Can India become the next China as it gains momentum in US exports?
India, which many people think has the potential to overtake China as the world’s largest exporter, is now among the top 5 countries sending t-shirts and holiday decorations to the US.
US customs figures show that the value of festival goods and accessories sent by sea to the US last month was $20 million, roughly three times what it was at the same time last year.
India overtook the Philippines as the clear winner in this process as buyers diversified their supply sources in response to rising labour costs and disruptions from China’s strict Covid-zero regulation.
The Walt Disney Company, Target Corporation, Harrods in London, and Dillard’s Incorporated are just a few of the large companies that purchase holiday decorations from Amit Malhotra’s Asian Handicrafts Pvt. He acknowledged that orders are up 20% from a year ago and that he has increased production capacity.
According to Malhotra, director of Asian Handicrafts, “this year we have shipped over 3.2 million items of Christmas decoration, up from 2.5 million last year.”
Even though China exports a sizable portion of Christmas décor items, a lot of first-time customers have just begun approaching us, he added.
Not just Christmas items are popular. Orders from the US and Europe have sharply increased for the third-largest economy in Asia, with the increase focused on labour-intensive, low-cost industries, including apparel, handicrafts, and non-electronic consumer goods.
Even though the US-China trade war began with supply chain diversification in 2018, India hadn’t made much progress at that time since Vietnam had monopolized the majority of the orders that were flowing away from Beijing.
This transformation is being aided by the pandemic, which compelled China to implement strict lockdowns. In the five months that began in April, India’s product exports, which reached $420 billion in the fiscal year that ended in March, have already decreased by more than half.
Analysts consider that to be a fair starting point for the largest economy on the subcontinent, which is currently expanding at the fastest rate in the world, even if it is scarcely comparable to China’s yearly $3.36 trillion in exports.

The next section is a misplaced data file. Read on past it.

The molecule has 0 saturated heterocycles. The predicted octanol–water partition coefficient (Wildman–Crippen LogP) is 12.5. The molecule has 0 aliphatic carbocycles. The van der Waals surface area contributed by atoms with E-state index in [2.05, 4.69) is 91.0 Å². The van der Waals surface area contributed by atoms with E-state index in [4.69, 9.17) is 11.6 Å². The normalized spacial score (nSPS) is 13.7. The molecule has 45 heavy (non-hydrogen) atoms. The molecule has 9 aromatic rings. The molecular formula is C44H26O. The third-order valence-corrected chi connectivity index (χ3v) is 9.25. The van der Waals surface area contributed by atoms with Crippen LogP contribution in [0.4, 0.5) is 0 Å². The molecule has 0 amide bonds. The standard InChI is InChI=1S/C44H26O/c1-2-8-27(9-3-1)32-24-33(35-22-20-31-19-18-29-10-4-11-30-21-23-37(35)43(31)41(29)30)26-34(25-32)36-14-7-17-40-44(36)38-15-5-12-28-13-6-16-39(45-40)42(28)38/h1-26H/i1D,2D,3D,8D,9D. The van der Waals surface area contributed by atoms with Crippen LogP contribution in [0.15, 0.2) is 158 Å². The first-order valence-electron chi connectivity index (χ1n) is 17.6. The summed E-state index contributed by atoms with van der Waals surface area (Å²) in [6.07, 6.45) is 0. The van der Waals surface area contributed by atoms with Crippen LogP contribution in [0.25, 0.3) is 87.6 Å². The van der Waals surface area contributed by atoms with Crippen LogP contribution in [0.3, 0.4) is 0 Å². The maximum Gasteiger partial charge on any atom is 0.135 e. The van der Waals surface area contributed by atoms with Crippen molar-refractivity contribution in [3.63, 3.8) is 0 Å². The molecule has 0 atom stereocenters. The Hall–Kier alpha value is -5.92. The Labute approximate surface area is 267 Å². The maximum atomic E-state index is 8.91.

According to Alex Capri, a research fellow at the Hinrich Foundation, US entrepreneur Merle Hinrich started to foster global ethical trade. Taiwan, the EU, the US, and Japan are eager to give India another chance.
According to Indian government data, exports of Christmas decorations climbed by more than 54% from the fiscal year 2020 levels in the year that ended in March, while exports of handicrafts increased by about 32% over the same period.
China’s continuous decoupling from the global economy and the post-pandemic recovery, according to Siddharth Jain, a partner in Kearney’s operations and performance practice, presents an opportunity for India to accelerate its investment in lengthy competition and prioritize “capable of winning” areas.
India is predicted to have the greatest labour-force density in the world by 2030 and may contribute more than $500 billion yearly to the world economy, according to a report by Kearney and the World Economic Forum.
With India’s exports in FY22 hitting almost $420 billion, far greater than in prior years, Jain remarked, “We have started to see green shoots of this.” “A combination of internal and external causes were responsible for this,”
India has passed El Salvador to rank among the top 5 producers of cotton t-shirts for the US this year.
Several factors, including a ban on all cotton products from China’s Xinjiang area due to claims of maltreatment of its ethnic Uighur Muslim minority, according to Gautam Nair, managing director of Matrix Clothing Pvt., a medium-sized garment export company.
India competes with nations like Bangladesh in the apparel sector. The massive increase in consumer spending and the diversification of the supply chain “further amplified the spike.”
According to Nair, order books for medium- and large-export companies increased by 30% to 40% in the previous fiscal year. This upswing will be more apparent in the current fiscal year, which ends in March 2023.
Orders at Matrix Clothing, which supplies clothing to major global brands like Superdry, Ralph Lauren, Timberland, and Napapijri, increased by 45% in the most recent fiscal year compared to the year prior.
Analysts caution that non-labour costs remain a barrier to the expansion of low-value-added manufacturing.
According to Priyanka Kishore, an analyst at Oxford Economics, the main issues include the past issues with contract enforcements, tax transparency, etc. These problems must be rectified in order for India to fully realize its potential as a manufacturing hub because they do provide a barrier to its manufacturing goals.
Edited by Prakriti Arora